Skip to comments.Free Republic Book Club (6/16/07): What's your favorite series?
Posted on 06/16/2007 7:45:51 AM PDT by Tanniker Smith
The Free Republic Book Club is an informal gathering of readers and lovers of all genre of books, which meets on an irregular basis, which would whenever I remember to post something. The last meeting, Free Republic Book Club: (1/16/07) What's on Your Reading List for 2007? was quite a while ago. Sorry about that.
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This "week's" topic: What's your favorite Book Series?
For the sake of argument, let's define a "series" as any collection of books by an author (or authors) with the continuing characters or a continuing conflict/situation/whathaveyou that is longer than a trilogy.
I imagine that Harry Potter is either high on everyone's list or not on the list at all. But for those that like them, the wait for the last book is almost over.
I haven't read too many other fantasy *series* that I like. I have a "favorite author", but I've only read two of his books and those two weren't related at all.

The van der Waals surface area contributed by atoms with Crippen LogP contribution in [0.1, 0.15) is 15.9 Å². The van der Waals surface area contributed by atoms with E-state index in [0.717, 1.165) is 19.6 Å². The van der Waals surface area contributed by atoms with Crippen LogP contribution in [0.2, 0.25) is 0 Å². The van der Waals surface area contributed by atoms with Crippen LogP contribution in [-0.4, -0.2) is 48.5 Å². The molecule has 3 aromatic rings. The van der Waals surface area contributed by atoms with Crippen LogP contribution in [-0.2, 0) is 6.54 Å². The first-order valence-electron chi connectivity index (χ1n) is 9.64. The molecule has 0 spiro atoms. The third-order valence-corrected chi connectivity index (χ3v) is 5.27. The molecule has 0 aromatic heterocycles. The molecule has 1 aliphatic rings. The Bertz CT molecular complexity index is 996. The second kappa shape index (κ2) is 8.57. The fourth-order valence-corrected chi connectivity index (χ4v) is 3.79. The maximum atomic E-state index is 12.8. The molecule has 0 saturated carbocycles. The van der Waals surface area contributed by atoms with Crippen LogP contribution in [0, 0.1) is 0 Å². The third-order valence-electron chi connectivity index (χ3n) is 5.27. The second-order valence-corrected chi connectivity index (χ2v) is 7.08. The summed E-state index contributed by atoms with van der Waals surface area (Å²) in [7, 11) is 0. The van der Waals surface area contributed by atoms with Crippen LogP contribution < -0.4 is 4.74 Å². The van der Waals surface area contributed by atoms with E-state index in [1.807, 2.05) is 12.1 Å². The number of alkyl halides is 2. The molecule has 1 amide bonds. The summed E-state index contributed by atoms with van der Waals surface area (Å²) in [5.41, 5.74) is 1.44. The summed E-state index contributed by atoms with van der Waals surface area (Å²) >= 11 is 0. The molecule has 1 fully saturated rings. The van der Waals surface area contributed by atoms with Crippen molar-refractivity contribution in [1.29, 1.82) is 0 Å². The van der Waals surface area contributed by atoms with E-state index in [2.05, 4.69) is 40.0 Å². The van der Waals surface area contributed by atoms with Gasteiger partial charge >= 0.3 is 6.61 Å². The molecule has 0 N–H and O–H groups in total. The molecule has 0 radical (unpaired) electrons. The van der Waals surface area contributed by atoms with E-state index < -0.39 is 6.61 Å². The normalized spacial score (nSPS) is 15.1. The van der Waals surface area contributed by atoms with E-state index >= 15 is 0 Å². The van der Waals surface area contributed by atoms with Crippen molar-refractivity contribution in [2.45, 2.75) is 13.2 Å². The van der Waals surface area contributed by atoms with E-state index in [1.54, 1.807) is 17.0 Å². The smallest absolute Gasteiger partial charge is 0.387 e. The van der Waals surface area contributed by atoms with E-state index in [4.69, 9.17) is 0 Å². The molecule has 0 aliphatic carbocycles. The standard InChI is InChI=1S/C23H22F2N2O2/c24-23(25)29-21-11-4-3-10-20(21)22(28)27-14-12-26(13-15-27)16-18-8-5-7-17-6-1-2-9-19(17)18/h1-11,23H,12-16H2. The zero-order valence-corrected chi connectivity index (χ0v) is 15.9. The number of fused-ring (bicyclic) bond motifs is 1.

Oddly enough, I can't think of any SF series off the top of my head, either, that I've read. There are enough of them out there. (I'm not counting the umpteen Star Trek book lines, which I stopped reading 20 years ago or so as I couldn't keep up with them -- and because so many of them were utter garbage.)
I've read a few of Sue Grafton's alphabet books (and heard a couple on cassette in the car) and I'll probably pick up a few more during the summer.
The Lemony Snicket series finally reached The End, but it was probably several books to late.
And I have a huge collection of Doc Savage books in my basement, but I haven't read them in ages because I've been trying to read books that I can get rid of and pass along.
Okay, your turn . . . .
I turn the floor over to . . .
I really enjoyed Stephen King’s Gunslinger series.
book club ping
20 years ago, Jerry Ahern's 'Survivalist' series, and the Mack Bolan/Stony Man books. 8~)
Since the books have the same protagonist, would the work of Tom Clancy be considered a series? If so, that’s my favorite. Tom writes with high granularity, ie, visualization-enhancing descriptive depth. It’s like a movie in your mind.
Oh - Also, Stephen Coonts’ Jake Grafton series, starting with ‘Flight of the Intruder’.
For me Dune is the best series, even the ones by Frank Herberts son are good.
Growing up I loved the Xanth series. I also liked Star Wars books even though most of them are hit and miss, I just like reading them and putting myself into the Star Wars universe.
I REALLY enjoyed “The Raj Quartet”, a four book historical fiction series by Paul Scott which focussed on the ending days of British rule in India. PBS produced a miniseries of the first book, “The Jewel in the Crown” back in the 80’s which was very well received.